Under both the Global Foreclosure Settlement and the Mortgage Reform Act, the second notice must be sent 30 days following the mailing of the first notice and include the same information. Then the servicer has to wait 15 days following the mailing of the second notice, with no written confirmation of the borrower’s hazard insurance coverage, before force-placement is allowed. Prior to the Mortgage Reform Act, the Fannie Mae servicing guide mandated only one written notice to the borrower prior to obtaining force-placed insurance coverage. However, Fannie Mae recently made corresponding changes to its servicing guide – now requiring the servicer to contact the borrower at least twice in writing prior to force-placement. The additional notice requirements will increase the costs to servicers and could increase the amount of time the borrower’s property may remain uninsured unless coverage is otherwise maintained.

Termination of Force-Placed Insurance

Under the Global Foreclosure Settlement, a servicer must accept any reasonable form of written confirmation from a borrower or the borrower’s insurance agent of existing insurance coverage. This confirmation must include the borrower’s existing insurance policy number and the identity and contact information for the insurance company or agent, but no other information is required. Within 15 days of receiving this evidence, the servicer must terminate the force-placed insurance and refund to the consumer all force-placed insurance premiums and related fees paid by the borrower when the property was already covered by insurance. Again, these requirements match restrictions in the Mortgage Reform Act, although the time frame for refunding premiums is a slightly longer 20 days under the Mortgage Reform Act. And, while requirements that insurance be terminated and premiums be refunded are not new, requiring that borrowers only provide a reasonable form of written confirmation (instead of actual proof of an insurance policy) and the shorter time frame for servicers to make such refunds are new requirements that originated with the Mortgage Reform Act. Previous guidance from Fannie Mae only required servicers to refund the premiums in a “reasonable time frame.” And the New York DFS proposed standards do not lay out a time frame within which termination and refunds need to occur. However, under the new Fannie Mae servicing requirements, insurance premium refunds must occur within 15 days of the receipt of evidence of acceptable insurance coverage from the borrower. Again, it appears that industry standards are changing to conform with the Mortgage Reform Act, and the Global Foreclosure Settlement merely captures the CFPB’s standards.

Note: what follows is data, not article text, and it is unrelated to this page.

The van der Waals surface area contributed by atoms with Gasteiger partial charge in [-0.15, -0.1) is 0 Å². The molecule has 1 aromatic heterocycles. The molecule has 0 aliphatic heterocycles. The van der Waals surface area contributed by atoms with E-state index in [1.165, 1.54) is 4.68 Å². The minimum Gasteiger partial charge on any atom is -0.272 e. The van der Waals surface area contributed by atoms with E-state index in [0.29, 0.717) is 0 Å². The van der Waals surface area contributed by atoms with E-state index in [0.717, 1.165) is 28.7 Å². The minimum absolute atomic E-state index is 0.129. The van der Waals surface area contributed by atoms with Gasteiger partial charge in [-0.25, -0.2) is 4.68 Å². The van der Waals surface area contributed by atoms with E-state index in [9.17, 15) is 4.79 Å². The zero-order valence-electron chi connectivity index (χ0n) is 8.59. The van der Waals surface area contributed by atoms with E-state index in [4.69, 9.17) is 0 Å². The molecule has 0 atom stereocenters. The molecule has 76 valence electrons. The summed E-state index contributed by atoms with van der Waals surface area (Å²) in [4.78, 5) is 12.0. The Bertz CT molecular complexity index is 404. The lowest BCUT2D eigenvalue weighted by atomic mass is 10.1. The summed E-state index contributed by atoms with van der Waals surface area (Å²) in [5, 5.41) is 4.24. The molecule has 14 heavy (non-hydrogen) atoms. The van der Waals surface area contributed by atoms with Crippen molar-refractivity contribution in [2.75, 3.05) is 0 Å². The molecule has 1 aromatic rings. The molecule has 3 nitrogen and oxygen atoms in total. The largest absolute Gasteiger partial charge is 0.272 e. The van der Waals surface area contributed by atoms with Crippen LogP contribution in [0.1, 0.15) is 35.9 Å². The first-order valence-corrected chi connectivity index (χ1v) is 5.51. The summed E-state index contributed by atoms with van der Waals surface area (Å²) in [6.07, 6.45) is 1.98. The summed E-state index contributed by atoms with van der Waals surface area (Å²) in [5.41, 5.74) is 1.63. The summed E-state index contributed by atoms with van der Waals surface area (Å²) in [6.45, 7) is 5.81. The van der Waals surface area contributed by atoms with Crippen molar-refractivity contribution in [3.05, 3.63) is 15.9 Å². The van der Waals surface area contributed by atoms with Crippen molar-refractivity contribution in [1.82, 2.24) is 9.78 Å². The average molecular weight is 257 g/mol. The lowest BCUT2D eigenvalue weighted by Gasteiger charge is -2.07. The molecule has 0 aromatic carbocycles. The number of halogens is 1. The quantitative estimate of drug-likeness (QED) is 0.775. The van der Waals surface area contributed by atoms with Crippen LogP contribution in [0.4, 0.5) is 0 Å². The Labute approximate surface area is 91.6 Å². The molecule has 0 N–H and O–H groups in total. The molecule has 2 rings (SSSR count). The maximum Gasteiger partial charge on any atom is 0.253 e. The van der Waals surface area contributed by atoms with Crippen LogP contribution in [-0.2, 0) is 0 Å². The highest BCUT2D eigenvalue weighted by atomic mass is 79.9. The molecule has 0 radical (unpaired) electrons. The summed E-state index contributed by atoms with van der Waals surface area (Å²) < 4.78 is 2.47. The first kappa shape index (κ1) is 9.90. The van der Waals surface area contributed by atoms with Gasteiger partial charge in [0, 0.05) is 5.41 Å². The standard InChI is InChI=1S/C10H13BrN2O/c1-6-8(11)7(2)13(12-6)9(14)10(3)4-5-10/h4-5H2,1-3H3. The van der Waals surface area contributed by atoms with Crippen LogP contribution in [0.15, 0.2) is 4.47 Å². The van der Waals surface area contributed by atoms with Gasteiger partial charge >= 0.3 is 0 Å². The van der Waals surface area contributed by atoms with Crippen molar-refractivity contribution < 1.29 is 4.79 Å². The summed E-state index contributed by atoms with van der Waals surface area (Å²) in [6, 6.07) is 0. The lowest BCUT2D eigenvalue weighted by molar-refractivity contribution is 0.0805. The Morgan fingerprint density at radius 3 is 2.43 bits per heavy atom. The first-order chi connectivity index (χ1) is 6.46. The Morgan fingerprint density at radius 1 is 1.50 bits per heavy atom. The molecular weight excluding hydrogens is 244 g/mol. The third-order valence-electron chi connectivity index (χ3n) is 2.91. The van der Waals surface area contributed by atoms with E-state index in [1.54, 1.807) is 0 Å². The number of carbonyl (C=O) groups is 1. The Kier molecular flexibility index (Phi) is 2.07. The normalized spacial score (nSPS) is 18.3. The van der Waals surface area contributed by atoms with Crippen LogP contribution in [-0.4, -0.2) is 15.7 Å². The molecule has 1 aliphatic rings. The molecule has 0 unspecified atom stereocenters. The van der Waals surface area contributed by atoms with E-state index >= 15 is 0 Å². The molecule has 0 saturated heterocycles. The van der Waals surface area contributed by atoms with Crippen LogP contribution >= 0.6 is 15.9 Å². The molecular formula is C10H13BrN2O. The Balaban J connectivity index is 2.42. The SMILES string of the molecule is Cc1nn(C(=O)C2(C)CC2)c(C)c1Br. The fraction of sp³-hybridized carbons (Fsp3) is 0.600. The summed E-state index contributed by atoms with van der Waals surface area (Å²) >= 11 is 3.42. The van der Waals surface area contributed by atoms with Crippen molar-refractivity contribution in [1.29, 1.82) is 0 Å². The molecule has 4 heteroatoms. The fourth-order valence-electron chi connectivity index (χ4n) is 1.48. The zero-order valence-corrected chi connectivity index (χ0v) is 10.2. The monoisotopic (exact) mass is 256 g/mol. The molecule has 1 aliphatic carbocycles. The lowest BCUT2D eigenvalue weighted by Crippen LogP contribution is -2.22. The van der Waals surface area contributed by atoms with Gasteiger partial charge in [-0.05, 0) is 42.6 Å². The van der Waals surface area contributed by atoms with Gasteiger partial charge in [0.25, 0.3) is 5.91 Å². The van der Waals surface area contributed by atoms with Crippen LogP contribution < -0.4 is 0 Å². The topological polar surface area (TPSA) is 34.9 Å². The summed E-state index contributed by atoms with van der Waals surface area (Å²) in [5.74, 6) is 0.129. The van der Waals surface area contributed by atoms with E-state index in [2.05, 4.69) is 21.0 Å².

Cost of Insurance

The Global Foreclosure Settlement requires that any force-placed insurance policy must be purchased for a commercially reasonable price. This differs slightly from the Mortgage Reform Act’s requirement that the charges be “bona fide and reasonable.” The New York DFS proposed servicing standards agreement also requires that a force-placed insurance policy be reasonably priced in relation to the claims that may be incurred. However, all of the restrictions are based on a reasonableness standard, and there is no indication in the law or the agreements on what constitutes a reasonable price for such insurance.

Amount of Coverage

Finally, the Mortgage Reform Act is silent on required coverage amounts for force-placed insurance and, unsurprisingly, there is a real divergence between the Global Foreclosure Settlement, Fannie Mae servicing guides, and the New York DFS agreement on the appropriate standard for coverage in the absence of the Mortgage Reform Act’s guidance. Under the Global Foreclosure Settlement, the servicer must set the coverage amount at an amount in excess of the greater of replacement value, last known amount of coverage or the outstanding loan balance. Fannie Mae requires the insurance coverage amount to be the last known coverage amount when the borrower is 119 days delinquent, and the lesser of the unpaid principal balance or the replacement cost of property improvements for loans that are 120 or more days delinquent. The New York DFS agreement goes even further, requiring the coverage amount to be the lesser of unpaid principal balance, last known coverage, and replacement cost. Competing standards for force-placed insurance coverage could be difficult for servicers to reconcile, especially since many state laws also separately regulate force-placed insurance coverage.

While the force-placed insurance standards in the Global Foreclosure Settlement are not applicable to all servicers, the requirements in the Mortgage Reform Act, along with changing investor requirements and pressure from state regulators, appear to be rapidly moving the industry toward these more stringent standards.